We did it that way with Mass MoCA too. They are debt free today thanks to the generosity of a lot of people who rose to the challenge. The state contributed the buildings at MoCA and the renovations. Then it was up to the operators to make a go of it. It's the same approach I am taking with the Mohawk. When that is completed, it can be turned over to a low overhead team to use it. For example, MCLA can use it as their laboratory for a performing arts program, or Mass MoCA for whatever uses fit their needs, and it can be used as well for wedding receptions, for community gatherings, becoming an asset to the city, its residents and its institutions.

You don't need a $100,000 a year executive director to run the place. We are already working with Mass MoCA and MCLA to make sure the facility is managed on a tight budget, and utilized as part of our community assets. We hope to move on to the next phase of restoration next summer, though we sure have lost one of our biggest supporters with the passing of Ted Kennedy who delivered another $200,000 towards this project this year to keep it moving forward. Even with $2 million in tax credits to help it along, we're still a few years away from making it to the finish. Things may not go as quickly as we would like, but I think that pay as you go is still the smartest way to do projects like this.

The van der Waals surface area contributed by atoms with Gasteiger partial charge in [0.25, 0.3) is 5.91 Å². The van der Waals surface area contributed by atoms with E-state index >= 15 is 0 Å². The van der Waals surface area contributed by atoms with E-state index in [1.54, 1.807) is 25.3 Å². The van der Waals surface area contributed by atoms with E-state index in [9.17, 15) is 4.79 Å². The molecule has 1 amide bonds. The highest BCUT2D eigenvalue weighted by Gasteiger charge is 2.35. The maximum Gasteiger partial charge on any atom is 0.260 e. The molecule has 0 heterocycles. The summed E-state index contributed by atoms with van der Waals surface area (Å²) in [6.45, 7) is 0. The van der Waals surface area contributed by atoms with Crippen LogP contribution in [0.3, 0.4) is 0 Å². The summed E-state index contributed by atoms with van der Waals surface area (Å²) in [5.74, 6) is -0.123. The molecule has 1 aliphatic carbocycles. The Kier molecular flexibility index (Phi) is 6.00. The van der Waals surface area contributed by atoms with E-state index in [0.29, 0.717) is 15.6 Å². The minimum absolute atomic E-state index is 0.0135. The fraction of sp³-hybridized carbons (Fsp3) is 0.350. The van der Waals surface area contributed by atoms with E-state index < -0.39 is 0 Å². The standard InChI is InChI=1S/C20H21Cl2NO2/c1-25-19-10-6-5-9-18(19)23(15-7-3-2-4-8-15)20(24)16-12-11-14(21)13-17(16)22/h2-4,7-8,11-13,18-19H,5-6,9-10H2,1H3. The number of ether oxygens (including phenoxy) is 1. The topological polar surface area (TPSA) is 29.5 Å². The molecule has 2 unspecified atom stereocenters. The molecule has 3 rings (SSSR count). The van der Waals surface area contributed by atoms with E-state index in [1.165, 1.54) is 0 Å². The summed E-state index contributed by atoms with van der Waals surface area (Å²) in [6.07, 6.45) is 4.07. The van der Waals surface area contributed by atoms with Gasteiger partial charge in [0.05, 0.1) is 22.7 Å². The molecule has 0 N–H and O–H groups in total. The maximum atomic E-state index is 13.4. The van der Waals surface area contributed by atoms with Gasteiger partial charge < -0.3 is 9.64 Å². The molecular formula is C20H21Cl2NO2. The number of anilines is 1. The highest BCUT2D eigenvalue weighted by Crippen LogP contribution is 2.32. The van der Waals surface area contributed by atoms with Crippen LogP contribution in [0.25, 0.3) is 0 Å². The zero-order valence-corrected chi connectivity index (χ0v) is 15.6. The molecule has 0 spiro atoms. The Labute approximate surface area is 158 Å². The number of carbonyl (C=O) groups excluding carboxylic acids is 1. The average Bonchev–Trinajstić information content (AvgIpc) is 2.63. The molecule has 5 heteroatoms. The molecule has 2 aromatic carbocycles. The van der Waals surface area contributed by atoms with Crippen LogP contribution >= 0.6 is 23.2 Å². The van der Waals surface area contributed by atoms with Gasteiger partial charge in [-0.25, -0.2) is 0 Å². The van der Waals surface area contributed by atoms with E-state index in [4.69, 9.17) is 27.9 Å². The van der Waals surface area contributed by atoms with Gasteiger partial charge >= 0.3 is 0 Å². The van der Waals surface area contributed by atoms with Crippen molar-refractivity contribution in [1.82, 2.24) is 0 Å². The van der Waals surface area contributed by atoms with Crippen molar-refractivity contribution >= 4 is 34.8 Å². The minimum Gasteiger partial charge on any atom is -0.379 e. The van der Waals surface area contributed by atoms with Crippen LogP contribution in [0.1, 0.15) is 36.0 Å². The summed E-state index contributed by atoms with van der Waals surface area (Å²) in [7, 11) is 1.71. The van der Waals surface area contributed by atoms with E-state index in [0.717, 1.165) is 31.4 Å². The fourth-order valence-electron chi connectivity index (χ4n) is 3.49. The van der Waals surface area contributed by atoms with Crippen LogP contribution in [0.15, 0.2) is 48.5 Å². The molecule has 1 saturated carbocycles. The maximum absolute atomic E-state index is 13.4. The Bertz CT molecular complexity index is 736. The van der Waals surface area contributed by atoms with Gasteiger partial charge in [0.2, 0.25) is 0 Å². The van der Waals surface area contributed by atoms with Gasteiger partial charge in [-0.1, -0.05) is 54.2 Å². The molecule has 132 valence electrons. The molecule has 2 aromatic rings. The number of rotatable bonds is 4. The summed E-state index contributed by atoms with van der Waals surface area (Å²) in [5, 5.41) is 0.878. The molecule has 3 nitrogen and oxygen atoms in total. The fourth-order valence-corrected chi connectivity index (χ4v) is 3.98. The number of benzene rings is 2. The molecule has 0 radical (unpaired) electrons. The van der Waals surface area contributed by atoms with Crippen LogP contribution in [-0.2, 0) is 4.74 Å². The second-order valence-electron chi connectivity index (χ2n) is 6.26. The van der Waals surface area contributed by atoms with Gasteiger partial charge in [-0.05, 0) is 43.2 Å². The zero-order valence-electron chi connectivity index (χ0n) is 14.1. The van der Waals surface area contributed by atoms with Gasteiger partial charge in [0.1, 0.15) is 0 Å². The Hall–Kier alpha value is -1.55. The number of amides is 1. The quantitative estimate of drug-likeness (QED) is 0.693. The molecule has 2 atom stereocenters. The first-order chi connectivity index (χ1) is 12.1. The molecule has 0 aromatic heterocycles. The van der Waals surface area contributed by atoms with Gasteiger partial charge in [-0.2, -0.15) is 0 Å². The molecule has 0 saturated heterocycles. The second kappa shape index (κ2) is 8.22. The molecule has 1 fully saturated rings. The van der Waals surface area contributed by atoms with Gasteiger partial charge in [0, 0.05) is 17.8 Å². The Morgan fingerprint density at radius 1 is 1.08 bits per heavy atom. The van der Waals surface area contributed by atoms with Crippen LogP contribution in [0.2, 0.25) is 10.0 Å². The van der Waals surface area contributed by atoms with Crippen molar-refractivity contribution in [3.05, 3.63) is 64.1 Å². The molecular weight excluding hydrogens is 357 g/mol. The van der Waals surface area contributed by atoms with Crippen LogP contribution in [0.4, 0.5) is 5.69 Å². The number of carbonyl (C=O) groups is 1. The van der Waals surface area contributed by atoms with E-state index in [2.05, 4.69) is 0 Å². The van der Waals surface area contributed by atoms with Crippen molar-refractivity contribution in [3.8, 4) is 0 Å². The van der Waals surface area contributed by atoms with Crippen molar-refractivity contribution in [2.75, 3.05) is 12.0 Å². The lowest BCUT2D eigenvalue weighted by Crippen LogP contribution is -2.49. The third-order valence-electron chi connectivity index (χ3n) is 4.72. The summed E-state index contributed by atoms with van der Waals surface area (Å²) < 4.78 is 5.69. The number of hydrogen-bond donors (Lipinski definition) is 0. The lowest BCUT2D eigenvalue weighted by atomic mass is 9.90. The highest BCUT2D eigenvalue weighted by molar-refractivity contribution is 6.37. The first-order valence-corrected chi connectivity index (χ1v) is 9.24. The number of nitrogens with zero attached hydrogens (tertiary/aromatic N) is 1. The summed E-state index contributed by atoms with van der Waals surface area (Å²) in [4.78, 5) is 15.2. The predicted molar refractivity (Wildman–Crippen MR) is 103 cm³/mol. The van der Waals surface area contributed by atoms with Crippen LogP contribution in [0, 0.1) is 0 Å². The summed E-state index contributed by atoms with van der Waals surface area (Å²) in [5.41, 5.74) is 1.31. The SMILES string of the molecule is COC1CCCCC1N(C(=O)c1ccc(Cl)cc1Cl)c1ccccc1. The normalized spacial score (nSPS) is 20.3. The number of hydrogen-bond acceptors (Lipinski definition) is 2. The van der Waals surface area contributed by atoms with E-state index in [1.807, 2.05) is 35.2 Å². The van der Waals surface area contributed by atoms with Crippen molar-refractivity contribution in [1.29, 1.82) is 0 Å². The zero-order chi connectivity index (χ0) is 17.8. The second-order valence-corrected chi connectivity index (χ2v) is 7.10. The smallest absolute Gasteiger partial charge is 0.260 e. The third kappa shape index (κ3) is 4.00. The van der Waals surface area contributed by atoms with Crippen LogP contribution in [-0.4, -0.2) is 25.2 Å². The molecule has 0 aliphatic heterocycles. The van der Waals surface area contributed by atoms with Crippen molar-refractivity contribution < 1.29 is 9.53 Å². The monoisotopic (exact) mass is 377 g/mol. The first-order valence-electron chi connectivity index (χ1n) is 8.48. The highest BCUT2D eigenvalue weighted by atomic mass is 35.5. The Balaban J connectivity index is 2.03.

Some people seem to blame everything that goes wrong in their lives on "the man in the corner office." How does that make you feel?

It took me a long time to understand that I am the lightning rod. It's tough, and I suppose it comes with the territory. I have been painted with this image of wanting to take credit for everything that goes right, so it's only natural that those same people blame me for everything that goes wrong, whether it is my responsibility or not.  When you make decisions, you are bound to disappoint someone. I just hope people realize that when I make a choice, it is the best interests of the community that I have to keep foremost in my mind. Sometimes that means disappointing allies and friends, and I hope that people can appreciate that the community always must come first.

Every day is a new challenge, whether it be solving a problem for a senior citizen, or negotiating with a developer who wants the best deal possible in term of locating here. The intricacies of running a city government are far more complicated than most people realize. I do my best, and rumors to the contrary, I do not benefit at a personal level, beyond the salary and perks the people provide me.

Do you think that the best thing for North Adams is to shake things up?